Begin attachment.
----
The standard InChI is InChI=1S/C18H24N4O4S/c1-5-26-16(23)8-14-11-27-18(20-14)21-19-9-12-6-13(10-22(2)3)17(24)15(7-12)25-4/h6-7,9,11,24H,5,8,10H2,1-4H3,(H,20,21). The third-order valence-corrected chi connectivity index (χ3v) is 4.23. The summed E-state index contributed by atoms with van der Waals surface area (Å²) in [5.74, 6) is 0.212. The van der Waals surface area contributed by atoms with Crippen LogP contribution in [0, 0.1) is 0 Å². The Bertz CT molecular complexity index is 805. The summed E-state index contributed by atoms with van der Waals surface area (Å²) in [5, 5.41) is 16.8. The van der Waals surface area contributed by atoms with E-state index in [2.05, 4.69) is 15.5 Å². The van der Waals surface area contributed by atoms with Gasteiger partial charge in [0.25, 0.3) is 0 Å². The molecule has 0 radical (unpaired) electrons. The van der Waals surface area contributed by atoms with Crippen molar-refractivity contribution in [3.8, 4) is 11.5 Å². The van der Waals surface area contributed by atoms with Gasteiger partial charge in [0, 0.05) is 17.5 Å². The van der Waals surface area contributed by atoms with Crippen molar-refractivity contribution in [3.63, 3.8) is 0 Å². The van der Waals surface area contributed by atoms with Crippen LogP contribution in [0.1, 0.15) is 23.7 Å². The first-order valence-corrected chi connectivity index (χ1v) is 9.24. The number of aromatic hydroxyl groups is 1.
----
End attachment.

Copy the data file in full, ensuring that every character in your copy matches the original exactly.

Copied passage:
The standard InChI is InChI=1S/C18H24N4O4S/c1-5-26-16(23)8-14-11-27-18(20-14)21-19-9-12-6-13(10-22(2)3)17(24)15(7-12)25-4/h6-7,9,11,24H,5,8,10H2,1-4H3,(H,20,21). The third-order valence-corrected chi connectivity index (χ3v) is 4.23. The summed E-state index contributed by atoms with van der Waals surface area (Å²) in [5.74, 6) is 0.212. The van der Waals surface area contributed by atoms with Crippen LogP contribution in [0, 0.1) is 0 Å². The Bertz CT molecular complexity index is 805. The summed E-state index contributed by atoms with van der Waals surface area (Å²) in [5, 5.41) is 16.8. The van der Waals surface area contributed by atoms with E-state index in [2.05, 4.69) is 15.5 Å². The van der Waals surface area contributed by atoms with Gasteiger partial charge in [0.25, 0.3) is 0 Å². The molecule has 0 radical (unpaired) electrons. The van der Waals surface area contributed by atoms with Crippen molar-refractivity contribution in [3.8, 4) is 11.5 Å². The van der Waals surface area contributed by atoms with Gasteiger partial charge in [0, 0.05) is 17.5 Å². The van der Waals surface area contributed by atoms with Crippen molar-refractivity contribution in [3.63, 3.8) is 0 Å². The van der Waals surface area contributed by atoms with Crippen LogP contribution in [0.1, 0.15) is 23.7 Å². The first-order valence-corrected chi connectivity index (χ1v) is 9.24. The number of aromatic hydroxyl groups is 1.